Denied Access and Detection. Smart City technologies create new and unfamiliar obstacles for military planners. For example, planners should consider counter-drone systems used in airports or in stadiums and should seek to discover impacts to military autonomous drones or precision weapons systems. As businesses use drones to deliver packages and citizens use them for recreational activities, cities will be forced to develop drone identification systems, along the lines of beacons or RFID tags. Drones that operate without such identifiable features are likely to be noticed and face possible fines or police response. System and capability developers should decide if their future military drone systems incorporate such identification systems. Additionally, with facial recognition software and AI used to detect anomalies by drones in public crowds, police departments and emergency responders can now better identify and track criminals, which makes going unnoticed in a city much more difficult today. For surgical operations, planners need to consider best practices to avoid detection by military drones and conceal friendly drone activities.
Situational Awareness and Messaging. Through Smart City technologies, military forces can gain access to municipal Common Operating Pictures (COPs) for improved situational awareness.6 COPs are often very expensive and cost-prohibitive for all but the better resourced cities. However, Smart City kiosks are becoming more popular even in midsized cities. Kiosks first appeared in the US in New York City. Early on in implementation, their effectiveness was limited at best, but multiple iterations later they are now providing access to information within a local geographic area. Everything from special events, entertainment options, restaurants’ table wait times, public transpiration schedules, and delays can be accessed through Smart Kiosks. Many kiosks have cameras integrated with their interactive platforms and have an ability to record the areas around them. Kiosk providers are promising that future systems will likely include AI and interactive voice services to improve customer interaction. Messaging through kiosks throughout a city is possible, and done today for advertising and emergency management reasons. Additionally, in China, health officials are using drones to deliver verbal messages and warnings to motivate individuals to take health precautions during the ongoing coronavirus crisis. Smart City technologies should be considered for providing local access for improved situational awareness and messaging capabilities.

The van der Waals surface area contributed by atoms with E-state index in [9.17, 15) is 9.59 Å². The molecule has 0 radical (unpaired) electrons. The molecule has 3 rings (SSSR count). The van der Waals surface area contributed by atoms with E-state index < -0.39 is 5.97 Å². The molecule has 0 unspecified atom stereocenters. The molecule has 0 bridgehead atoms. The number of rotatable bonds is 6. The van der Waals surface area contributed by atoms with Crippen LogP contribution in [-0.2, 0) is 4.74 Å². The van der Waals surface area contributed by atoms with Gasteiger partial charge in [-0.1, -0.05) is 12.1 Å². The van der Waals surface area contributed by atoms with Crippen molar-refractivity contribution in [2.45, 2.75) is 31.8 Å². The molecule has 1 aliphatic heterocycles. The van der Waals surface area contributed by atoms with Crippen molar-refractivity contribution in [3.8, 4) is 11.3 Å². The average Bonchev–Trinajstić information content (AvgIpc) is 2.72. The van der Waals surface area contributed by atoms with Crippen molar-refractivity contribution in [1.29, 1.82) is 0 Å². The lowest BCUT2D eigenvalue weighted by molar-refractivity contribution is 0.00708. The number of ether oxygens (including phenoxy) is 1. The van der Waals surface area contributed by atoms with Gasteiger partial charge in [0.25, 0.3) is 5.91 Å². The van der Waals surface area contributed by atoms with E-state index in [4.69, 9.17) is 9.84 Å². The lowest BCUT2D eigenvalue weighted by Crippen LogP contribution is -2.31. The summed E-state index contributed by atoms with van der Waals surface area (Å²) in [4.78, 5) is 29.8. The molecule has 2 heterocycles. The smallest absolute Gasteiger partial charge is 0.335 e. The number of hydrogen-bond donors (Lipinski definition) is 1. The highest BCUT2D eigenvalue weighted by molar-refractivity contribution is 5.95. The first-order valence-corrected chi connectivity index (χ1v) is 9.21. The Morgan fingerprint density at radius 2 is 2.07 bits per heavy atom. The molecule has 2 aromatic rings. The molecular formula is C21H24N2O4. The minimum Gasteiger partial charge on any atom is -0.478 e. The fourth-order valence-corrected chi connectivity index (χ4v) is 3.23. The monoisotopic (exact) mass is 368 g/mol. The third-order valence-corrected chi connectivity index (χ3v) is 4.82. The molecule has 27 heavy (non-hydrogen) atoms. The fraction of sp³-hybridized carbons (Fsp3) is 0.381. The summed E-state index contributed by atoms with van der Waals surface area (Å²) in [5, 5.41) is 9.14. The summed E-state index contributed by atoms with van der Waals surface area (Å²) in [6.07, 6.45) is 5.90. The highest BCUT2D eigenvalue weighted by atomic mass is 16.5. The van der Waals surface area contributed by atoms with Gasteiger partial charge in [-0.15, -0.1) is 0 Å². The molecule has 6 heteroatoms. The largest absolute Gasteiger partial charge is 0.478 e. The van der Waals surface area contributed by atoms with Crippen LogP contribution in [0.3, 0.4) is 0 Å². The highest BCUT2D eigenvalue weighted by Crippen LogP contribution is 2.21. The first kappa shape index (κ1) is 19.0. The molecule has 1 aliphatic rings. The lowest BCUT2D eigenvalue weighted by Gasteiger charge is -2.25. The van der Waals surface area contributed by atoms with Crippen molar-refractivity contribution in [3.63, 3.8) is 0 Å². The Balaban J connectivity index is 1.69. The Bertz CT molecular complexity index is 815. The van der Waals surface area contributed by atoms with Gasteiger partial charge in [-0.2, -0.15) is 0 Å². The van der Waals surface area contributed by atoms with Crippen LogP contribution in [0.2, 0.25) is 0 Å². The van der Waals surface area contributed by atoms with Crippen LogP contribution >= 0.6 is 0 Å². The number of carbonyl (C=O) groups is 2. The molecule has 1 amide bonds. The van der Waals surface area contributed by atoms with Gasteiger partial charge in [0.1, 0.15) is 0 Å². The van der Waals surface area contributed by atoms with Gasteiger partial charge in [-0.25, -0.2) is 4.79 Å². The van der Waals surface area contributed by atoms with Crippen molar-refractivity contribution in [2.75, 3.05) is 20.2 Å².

Maneuver. Cities regularly use traffic management sensors capable of distinguishing between individuals, scooters, bikes, cars or buses. Collection of such data helps a city to understand traffic flow, respond to incidents, and predict traffic patterns, given times and various weather scenarios, along with the likelihood of traffic jams or flooded roads in a city. Traffic lights are often tied to those systems for greater efficiency during rush hour to prevent traffic jams. In megacities or dense urban terrain, one traffic accident can cause hours of blocked arteries and create choke points for traffic. Such blockages can have significant impact on friendly forces’ maneuverability through a city. Manipulating traffic management sensors provides military forces a means to control people and vehicle flows. Such control might prove worthwhile in the deliberate evacuation of a city, for example, or tracking a population’s exodus during a crisis.
Cyberspace Operations. Many Smart Cities freely share data as a part of data transparency requirements, but do not fully appreciate how that data may be analyzed and exploited by tech savvy adversaries. Some cities even provide public access to their data platforms and dashboards. Of course, most cities are more concerned about personally identifiable information exposure than OPSEC considerations. In Smart Buildings, hackers have shown an ability to hijack smart doors and building access control systems and use them to launch Distributed Denial-of-Service attacks.7 Very few cities actually invest in or budget for securing all of their IoT networks or sensors and both the electromagnetic spectrum portion and software portions of IoT systems can be exploited. Understanding citywide IoT networks is crucial for successfully employing cross-domain fires and understanding how city governments execute command and control during a crisis. Protecting our own smart and connected IoT and Smart systems is critical to prevent similar attacks by adversaries.